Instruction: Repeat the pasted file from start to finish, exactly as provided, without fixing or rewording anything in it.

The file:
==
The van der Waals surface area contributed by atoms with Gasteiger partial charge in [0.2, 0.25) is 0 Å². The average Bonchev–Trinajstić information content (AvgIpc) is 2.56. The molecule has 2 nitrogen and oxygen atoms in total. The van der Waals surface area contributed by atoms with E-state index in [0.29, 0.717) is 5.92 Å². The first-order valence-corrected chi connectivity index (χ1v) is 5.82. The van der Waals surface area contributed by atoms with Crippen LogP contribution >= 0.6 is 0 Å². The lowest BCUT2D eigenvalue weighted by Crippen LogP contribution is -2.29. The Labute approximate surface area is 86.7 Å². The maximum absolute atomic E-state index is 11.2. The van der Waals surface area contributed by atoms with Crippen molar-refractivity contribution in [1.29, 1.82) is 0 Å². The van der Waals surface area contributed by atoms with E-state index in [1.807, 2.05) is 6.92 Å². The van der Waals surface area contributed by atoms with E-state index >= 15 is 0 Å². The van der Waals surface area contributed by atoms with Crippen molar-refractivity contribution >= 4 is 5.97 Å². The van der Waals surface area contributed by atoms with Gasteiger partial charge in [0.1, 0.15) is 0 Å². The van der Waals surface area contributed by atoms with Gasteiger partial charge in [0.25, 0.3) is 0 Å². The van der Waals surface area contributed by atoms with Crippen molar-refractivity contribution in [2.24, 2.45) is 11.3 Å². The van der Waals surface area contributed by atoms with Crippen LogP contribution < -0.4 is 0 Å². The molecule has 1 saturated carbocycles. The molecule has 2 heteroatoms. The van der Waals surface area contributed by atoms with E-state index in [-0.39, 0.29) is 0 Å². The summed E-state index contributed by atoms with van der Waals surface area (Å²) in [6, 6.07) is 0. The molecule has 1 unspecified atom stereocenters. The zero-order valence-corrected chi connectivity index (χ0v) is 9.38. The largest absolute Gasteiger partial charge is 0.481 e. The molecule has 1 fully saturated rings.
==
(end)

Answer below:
The van der Waals surface area contributed by atoms with Gasteiger partial charge in [0.2, 0.25) is 0 Å². The average Bonchev–Trinajstić information content (AvgIpc) is 2.56. The molecule has 2 nitrogen and oxygen atoms in total. The van der Waals surface area contributed by atoms with E-state index in [0.29, 0.717) is 5.92 Å². The first-order valence-corrected chi connectivity index (χ1v) is 5.82. The van der Waals surface area contributed by atoms with Crippen LogP contribution >= 0.6 is 0 Å². The lowest BCUT2D eigenvalue weighted by Crippen LogP contribution is -2.29. The Labute approximate surface area is 86.7 Å². The maximum absolute atomic E-state index is 11.2. The van der Waals surface area contributed by atoms with Crippen molar-refractivity contribution in [1.29, 1.82) is 0 Å². The van der Waals surface area contributed by atoms with E-state index in [1.807, 2.05) is 6.92 Å². The van der Waals surface area contributed by atoms with E-state index >= 15 is 0 Å². The van der Waals surface area contributed by atoms with Crippen molar-refractivity contribution >= 4 is 5.97 Å². The van der Waals surface area contributed by atoms with Gasteiger partial charge in [0.1, 0.15) is 0 Å². The van der Waals surface area contributed by atoms with Gasteiger partial charge in [0.25, 0.3) is 0 Å². The van der Waals surface area contributed by atoms with Crippen molar-refractivity contribution in [2.24, 2.45) is 11.3 Å². The van der Waals surface area contributed by atoms with Crippen LogP contribution < -0.4 is 0 Å². The molecule has 1 saturated carbocycles. The molecule has 2 heteroatoms. The van der Waals surface area contributed by atoms with E-state index in [-0.39, 0.29) is 0 Å². The summed E-state index contributed by atoms with van der Waals surface area (Å²) in [6, 6.07) is 0. The molecule has 1 unspecified atom stereocenters. The zero-order valence-corrected chi connectivity index (χ0v) is 9.38. The largest absolute Gasteiger partial charge is 0.481 e. The molecule has 1 fully saturated rings.